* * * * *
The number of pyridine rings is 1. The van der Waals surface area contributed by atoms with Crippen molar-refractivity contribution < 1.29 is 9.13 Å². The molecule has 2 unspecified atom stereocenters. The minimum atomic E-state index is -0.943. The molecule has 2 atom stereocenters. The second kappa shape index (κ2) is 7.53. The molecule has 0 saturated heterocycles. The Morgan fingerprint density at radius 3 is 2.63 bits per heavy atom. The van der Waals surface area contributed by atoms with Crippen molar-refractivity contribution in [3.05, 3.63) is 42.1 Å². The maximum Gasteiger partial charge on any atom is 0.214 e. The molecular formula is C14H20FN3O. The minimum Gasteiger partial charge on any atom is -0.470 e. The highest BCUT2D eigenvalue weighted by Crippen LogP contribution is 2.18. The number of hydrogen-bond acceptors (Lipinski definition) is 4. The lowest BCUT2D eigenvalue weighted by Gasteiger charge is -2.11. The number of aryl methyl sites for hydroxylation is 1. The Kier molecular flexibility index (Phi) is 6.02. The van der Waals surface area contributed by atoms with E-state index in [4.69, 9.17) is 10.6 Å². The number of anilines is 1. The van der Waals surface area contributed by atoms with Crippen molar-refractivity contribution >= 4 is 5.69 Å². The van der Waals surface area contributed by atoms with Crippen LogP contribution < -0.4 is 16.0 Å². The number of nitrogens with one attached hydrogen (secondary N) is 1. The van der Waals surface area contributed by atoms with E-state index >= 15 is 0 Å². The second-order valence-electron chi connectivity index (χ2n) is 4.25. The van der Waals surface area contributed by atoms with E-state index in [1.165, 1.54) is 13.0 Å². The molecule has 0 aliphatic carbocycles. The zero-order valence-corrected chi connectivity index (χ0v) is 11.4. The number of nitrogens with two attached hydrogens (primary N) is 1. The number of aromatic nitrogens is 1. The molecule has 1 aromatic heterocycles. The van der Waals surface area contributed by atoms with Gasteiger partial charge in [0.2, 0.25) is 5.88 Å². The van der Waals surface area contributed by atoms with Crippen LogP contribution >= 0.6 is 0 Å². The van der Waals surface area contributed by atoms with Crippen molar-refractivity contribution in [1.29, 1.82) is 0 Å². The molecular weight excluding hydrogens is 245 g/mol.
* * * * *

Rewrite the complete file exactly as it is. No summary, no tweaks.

The number of pyridine rings is 1. The van der Waals surface area contributed by atoms with Crippen molar-refractivity contribution < 1.29 is 9.13 Å². The molecule has 2 unspecified atom stereocenters. The minimum atomic E-state index is -0.943. The molecule has 2 atom stereocenters. The second kappa shape index (κ2) is 7.53. The molecule has 0 saturated heterocycles. The Morgan fingerprint density at radius 3 is 2.63 bits per heavy atom. The van der Waals surface area contributed by atoms with Crippen molar-refractivity contribution in [3.05, 3.63) is 42.1 Å². The maximum Gasteiger partial charge on any atom is 0.214 e. The molecular formula is C14H20FN3O. The minimum Gasteiger partial charge on any atom is -0.470 e. The highest BCUT2D eigenvalue weighted by Crippen LogP contribution is 2.18. The number of hydrogen-bond acceptors (Lipinski definition) is 4. The lowest BCUT2D eigenvalue weighted by Gasteiger charge is -2.11. The number of aryl methyl sites for hydroxylation is 1. The Kier molecular flexibility index (Phi) is 6.02. The van der Waals surface area contributed by atoms with E-state index in [4.69, 9.17) is 10.6 Å². The number of anilines is 1. The van der Waals surface area contributed by atoms with Crippen molar-refractivity contribution >= 4 is 5.69 Å². The van der Waals surface area contributed by atoms with Crippen LogP contribution < -0.4 is 16.0 Å². The number of nitrogens with one attached hydrogen (secondary N) is 1. The van der Waals surface area contributed by atoms with E-state index >= 15 is 0 Å². The second-order valence-electron chi connectivity index (χ2n) is 4.25. The van der Waals surface area contributed by atoms with E-state index in [1.165, 1.54) is 13.0 Å². The molecule has 0 aliphatic carbocycles. The zero-order valence-corrected chi connectivity index (χ0v) is 11.4. The number of nitrogens with two attached hydrogens (primary N) is 1. The number of aromatic nitrogens is 1. The molecule has 1 aromatic heterocycles. The van der Waals surface area contributed by atoms with Gasteiger partial charge in [0.2, 0.25) is 5.88 Å². The van der Waals surface area contributed by atoms with Crippen LogP contribution >= 0.6 is 0 Å². The van der Waals surface area contributed by atoms with Crippen molar-refractivity contribution in [1.29, 1.82) is 0 Å². The molecular weight excluding hydrogens is 245 g/mol.